The Lone Peak 2.0’s have so much cushion, yet the natural feel and foot strike I’ve come to expect with a zero heel to toe drop and wide forefoot. The upper and heel cup is wonderfully cushioned which was appreciated over the longer distances of the ultra. At 8.5 ounces and a 26 mm stack height, this shoe was slightly heavier than I was used to, but I feel the extra “bulk” acted as protection against the elements…namely all of the rocks and roots. I probably would have wanted a little less “shoe” for a shorter distance run (half marathon or less) such as the Altra Superior (I’ve yet to try them, but have heard good things), but for a marathon or longer, the cushioned ride was incredibly welcomed.
The aggressive tread was more than enough to help me trek steep and sometimes wet climbs through the Vermont mountains. Yet the sole was still flexible enough that I didn’t feel like I was running in clunky hiking boots (as many trail shoes can feel).
It appears in the newer version, the Lone Peak 2.5, Altra has redesigned the shoe upper, improved the lacing system, improved upper durability, and created a slightly firmer midsole. None of these improvements were factors that I had issues with, however, as initially mentioned, I never ran in the original Lone Peak so I truly have nothing to compare it to.
The only issue I experienced was that the Altra Lone Peak 2.0 did NOT drain well. The race directors of Infinitus purposefully sent us through some gnarly swamps and of course the traditional stream crossing, so my feet were very wet…and they didn’t dry. This was the main reason I switched my shoes from the Altra’s to another pair at the halfway point. No one loves trench foot.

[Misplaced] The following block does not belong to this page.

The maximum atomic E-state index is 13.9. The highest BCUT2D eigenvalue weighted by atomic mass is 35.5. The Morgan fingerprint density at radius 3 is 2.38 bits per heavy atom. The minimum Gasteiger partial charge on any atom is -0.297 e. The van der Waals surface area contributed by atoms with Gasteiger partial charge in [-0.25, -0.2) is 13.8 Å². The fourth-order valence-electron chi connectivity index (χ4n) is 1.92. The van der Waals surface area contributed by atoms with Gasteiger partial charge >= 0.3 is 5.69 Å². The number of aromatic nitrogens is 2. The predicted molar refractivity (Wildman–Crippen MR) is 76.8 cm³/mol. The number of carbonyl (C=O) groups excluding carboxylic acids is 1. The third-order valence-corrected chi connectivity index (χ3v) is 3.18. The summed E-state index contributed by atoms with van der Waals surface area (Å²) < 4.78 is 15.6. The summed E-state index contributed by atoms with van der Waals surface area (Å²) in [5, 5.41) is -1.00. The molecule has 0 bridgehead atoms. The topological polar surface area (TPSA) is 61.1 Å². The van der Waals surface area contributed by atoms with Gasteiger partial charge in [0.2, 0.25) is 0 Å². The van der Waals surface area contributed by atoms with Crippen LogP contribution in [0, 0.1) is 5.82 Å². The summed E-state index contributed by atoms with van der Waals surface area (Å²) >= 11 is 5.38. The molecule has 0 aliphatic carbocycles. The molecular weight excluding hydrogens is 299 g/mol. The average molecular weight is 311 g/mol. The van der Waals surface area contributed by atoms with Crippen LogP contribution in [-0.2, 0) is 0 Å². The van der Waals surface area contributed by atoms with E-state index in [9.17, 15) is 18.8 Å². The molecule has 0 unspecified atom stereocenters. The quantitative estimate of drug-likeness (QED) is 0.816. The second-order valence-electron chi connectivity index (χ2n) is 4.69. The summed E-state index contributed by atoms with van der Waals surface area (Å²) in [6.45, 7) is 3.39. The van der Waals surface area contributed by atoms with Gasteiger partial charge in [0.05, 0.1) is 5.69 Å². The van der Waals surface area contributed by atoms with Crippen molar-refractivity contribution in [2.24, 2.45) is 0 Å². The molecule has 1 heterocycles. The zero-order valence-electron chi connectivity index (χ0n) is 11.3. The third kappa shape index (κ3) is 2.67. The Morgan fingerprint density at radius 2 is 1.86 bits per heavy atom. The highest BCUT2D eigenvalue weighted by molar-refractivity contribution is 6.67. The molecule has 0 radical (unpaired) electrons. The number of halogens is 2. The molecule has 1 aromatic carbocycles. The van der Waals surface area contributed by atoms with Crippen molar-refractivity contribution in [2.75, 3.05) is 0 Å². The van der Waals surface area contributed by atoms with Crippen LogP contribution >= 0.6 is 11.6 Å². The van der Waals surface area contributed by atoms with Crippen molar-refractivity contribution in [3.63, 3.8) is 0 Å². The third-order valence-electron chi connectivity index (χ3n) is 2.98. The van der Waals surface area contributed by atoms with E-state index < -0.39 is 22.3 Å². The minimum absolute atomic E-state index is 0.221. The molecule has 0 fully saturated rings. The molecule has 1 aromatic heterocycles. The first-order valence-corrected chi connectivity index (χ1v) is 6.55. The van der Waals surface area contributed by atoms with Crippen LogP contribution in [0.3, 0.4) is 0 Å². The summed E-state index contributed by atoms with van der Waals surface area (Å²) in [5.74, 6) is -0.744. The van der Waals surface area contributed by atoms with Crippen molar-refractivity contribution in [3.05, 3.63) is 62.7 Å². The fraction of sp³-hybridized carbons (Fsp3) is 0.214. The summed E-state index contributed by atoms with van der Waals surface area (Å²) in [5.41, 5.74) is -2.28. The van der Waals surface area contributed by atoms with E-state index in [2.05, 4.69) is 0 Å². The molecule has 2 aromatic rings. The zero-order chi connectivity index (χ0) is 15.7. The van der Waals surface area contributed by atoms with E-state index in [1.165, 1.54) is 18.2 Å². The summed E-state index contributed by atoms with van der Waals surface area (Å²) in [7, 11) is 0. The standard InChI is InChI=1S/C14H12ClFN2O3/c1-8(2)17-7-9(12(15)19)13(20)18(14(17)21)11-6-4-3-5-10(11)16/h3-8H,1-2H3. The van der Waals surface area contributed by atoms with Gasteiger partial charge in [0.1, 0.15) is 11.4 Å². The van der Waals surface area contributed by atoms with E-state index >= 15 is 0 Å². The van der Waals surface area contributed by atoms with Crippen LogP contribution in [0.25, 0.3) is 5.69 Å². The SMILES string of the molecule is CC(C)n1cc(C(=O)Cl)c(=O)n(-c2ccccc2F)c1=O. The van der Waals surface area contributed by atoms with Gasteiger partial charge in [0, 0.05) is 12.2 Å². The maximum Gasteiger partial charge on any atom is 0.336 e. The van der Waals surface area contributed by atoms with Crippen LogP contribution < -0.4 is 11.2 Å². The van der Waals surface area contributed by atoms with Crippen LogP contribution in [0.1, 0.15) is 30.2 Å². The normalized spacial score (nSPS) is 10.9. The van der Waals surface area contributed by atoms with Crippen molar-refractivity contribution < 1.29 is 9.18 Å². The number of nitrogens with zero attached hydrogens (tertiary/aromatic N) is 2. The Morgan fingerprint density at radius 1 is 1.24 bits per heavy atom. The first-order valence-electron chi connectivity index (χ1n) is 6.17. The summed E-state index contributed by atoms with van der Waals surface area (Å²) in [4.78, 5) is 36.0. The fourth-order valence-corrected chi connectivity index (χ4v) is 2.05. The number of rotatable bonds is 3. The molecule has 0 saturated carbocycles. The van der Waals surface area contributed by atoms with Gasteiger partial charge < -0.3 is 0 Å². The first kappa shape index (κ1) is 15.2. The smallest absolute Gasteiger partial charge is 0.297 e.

So, there you have it, the review of a shoe that has already been outdated and placed on the clearance shelf. For me, I’ll run these shoes into the ground, as they are a comfortable, quality trail shoe that have all of the features I look for in an off road shoe. I have, and will continue to, recommend these shoes to others…
…until I try the Lone Peak 2.5’s and possibly love them more. Stay tuned…
Heather Hart is an ACSM certified Exercise Physiologist, NSCA Certified Strength and Conditioning Specialist (CSCS), UESCA certified Ultrarunning Coach, RRCA certified Running Coach, co-founder of Hart Strength and Endurance Coaching, and creator of this site, Relentless Forward Commotion. She is a mom of two teen boys, and has been running and racing distances of 5K to 100+ miles for over a decade. Heather has been writing and encouraging others to find a love for fitness and movement since 2009.